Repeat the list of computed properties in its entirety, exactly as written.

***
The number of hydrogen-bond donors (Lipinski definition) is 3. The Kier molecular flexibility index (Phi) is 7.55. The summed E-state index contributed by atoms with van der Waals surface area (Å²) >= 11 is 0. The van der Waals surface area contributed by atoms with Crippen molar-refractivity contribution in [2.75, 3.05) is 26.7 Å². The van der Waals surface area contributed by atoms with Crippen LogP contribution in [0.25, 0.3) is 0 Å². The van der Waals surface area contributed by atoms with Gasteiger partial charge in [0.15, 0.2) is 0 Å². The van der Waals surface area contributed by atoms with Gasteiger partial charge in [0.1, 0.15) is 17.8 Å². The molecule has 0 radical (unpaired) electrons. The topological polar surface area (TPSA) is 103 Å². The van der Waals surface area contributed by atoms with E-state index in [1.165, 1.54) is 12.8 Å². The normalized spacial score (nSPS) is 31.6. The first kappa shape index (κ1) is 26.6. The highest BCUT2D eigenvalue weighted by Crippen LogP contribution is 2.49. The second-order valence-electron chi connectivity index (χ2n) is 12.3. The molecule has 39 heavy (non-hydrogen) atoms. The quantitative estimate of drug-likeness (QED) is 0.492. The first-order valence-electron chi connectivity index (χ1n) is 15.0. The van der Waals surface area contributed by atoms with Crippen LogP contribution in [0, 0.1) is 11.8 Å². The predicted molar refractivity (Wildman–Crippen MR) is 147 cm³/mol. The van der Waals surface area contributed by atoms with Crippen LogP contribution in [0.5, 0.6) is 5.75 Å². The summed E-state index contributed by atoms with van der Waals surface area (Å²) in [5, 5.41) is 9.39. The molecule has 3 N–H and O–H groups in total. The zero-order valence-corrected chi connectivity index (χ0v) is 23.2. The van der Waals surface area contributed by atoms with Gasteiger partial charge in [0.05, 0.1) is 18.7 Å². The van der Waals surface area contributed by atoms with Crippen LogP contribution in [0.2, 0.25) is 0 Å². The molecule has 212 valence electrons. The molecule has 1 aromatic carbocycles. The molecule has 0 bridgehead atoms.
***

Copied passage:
The number of hydrogen-bond donors (Lipinski definition) is 3. The Kier molecular flexibility index (Phi) is 7.55. The summed E-state index contributed by atoms with van der Waals surface area (Å²) >= 11 is 0. The van der Waals surface area contributed by atoms with Crippen molar-refractivity contribution in [2.75, 3.05) is 26.7 Å². The van der Waals surface area contributed by atoms with Crippen LogP contribution in [0.25, 0.3) is 0 Å². The van der Waals surface area contributed by atoms with Gasteiger partial charge in [0.15, 0.2) is 0 Å². The van der Waals surface area contributed by atoms with Gasteiger partial charge in [0.1, 0.15) is 17.8 Å². The molecule has 0 radical (unpaired) electrons. The topological polar surface area (TPSA) is 103 Å². The van der Waals surface area contributed by atoms with E-state index in [1.165, 1.54) is 12.8 Å². The normalized spacial score (nSPS) is 31.6. The first kappa shape index (κ1) is 26.6. The highest BCUT2D eigenvalue weighted by Crippen LogP contribution is 2.49. The second-order valence-electron chi connectivity index (χ2n) is 12.3. The molecule has 39 heavy (non-hydrogen) atoms. The quantitative estimate of drug-likeness (QED) is 0.492. The first-order valence-electron chi connectivity index (χ1n) is 15.0. The van der Waals surface area contributed by atoms with Crippen LogP contribution in [0, 0.1) is 11.8 Å². The predicted molar refractivity (Wildman–Crippen MR) is 147 cm³/mol. The van der Waals surface area contributed by atoms with Crippen LogP contribution in [0.5, 0.6) is 5.75 Å². The summed E-state index contributed by atoms with van der Waals surface area (Å²) in [5, 5.41) is 9.39. The molecule has 3 N–H and O–H groups in total. The zero-order valence-corrected chi connectivity index (χ0v) is 23.2. The van der Waals surface area contributed by atoms with Gasteiger partial charge in [0.05, 0.1) is 18.7 Å². The van der Waals surface area contributed by atoms with Crippen LogP contribution in [0.2, 0.25) is 0 Å². The molecule has 212 valence electrons. The molecule has 1 aromatic carbocycles. The molecule has 0 bridgehead atoms.